The Walt Disney Company officially closed the gates at Walt Disney World and Disneyland Resorts in mid-March and had previously hoped to make them operational again in April. Due to the continuous spread of the COVID-19 coronavirus though, the parks stayed close and will remain that way with no official date for when they will re-open. It remains to be seen how different the parks themselves will be when they do finally reopen be it additional precautions will likely need to be taken or perhaps a cap on visitors for guests to feel safe, which executive chairman Bob Iger is aware may need to happen.
"One of the things that we’re discussing already is that in order to return to some semblance of normal, people will have to feel comfortable that they’re safe," Iger told Barron's in a new interview. "Some of that could come in the form ultimately of a vaccine, but in the absence of that it could come from basically, more scrutiny, more restrictions. Just as we now do bag checks for everybody that goes into our parks, it could be that at some point we add a component of that that takes people’s temperatures, as a for-instance."
"We’re studying very carefully what China has been trying to do in terms of their return to normalcy. And one of the things that’s obvious is they’ve conscripted a large segment of their population to monitor others in terms of their health. You can’t get on a bus or a subway or a train or enter a high-rise building there—and I’m sure this will be the case when their schools reopen—without having your temperature taken."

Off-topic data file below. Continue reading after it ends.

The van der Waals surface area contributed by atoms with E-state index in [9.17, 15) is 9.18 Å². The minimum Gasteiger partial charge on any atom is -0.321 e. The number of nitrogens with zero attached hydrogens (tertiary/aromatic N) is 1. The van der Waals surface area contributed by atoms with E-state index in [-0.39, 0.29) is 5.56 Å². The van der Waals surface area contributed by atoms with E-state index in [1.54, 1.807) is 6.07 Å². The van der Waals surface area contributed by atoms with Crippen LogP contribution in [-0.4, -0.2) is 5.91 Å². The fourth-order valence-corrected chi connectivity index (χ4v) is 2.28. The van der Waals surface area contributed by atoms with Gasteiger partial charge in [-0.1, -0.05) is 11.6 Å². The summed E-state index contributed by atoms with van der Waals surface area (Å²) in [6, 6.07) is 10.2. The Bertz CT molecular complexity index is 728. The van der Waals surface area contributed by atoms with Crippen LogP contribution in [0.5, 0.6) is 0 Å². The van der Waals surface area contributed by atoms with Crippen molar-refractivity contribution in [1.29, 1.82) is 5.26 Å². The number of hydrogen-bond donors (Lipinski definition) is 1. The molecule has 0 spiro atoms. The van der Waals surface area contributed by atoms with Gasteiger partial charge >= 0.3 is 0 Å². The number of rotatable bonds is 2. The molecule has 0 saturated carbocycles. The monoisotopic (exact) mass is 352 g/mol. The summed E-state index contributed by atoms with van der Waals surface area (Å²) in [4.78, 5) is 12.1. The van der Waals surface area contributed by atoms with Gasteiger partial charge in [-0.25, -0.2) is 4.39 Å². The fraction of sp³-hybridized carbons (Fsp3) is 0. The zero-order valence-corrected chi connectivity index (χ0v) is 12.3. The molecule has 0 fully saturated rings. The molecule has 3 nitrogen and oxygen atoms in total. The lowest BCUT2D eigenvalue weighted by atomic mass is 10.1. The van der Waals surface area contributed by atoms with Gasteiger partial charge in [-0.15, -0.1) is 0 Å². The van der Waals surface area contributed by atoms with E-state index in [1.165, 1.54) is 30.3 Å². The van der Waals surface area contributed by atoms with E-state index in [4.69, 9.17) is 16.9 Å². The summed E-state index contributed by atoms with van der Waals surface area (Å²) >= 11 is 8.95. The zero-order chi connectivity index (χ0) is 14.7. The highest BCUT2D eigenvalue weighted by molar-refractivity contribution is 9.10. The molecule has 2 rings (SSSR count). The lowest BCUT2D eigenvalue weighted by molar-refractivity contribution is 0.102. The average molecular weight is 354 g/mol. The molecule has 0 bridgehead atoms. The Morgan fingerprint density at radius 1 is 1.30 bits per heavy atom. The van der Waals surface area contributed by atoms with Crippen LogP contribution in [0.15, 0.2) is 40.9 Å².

Iger went on to say that they're still preparing for this level of inspection for guests hoping to enter the parks but haven't committed to it just yet. The former CEO said that he believes customers for places like Disney will demand a certain level of scrutiny for their safety, even if it means creating "a little bit of hardship."
"Just as the case after 9/11 where people ultimately lived with the notion that in order for them to enter a building, if you’re in an office building you have to show a picture ID or get your picture taken and be screened," Iger added. "Or in order to enter a park you have to put your bags out there to be checked and you go through some kind of metal detector. Or certainly what’s going on in airports with the TSA."
Prior to closing for the coronavirus pandemic, both Disneyland had only closed a handful of times prior including a day of mourning following the assassination of President John F. Kennedy and immediately after the September 11, 2001 attacks. Both Disneyland and Disney World have been closed previously due to natural disasters like the Northridge Earthquake in 1994 and various hurricaines, but this marks the first extended closure of both parks ever.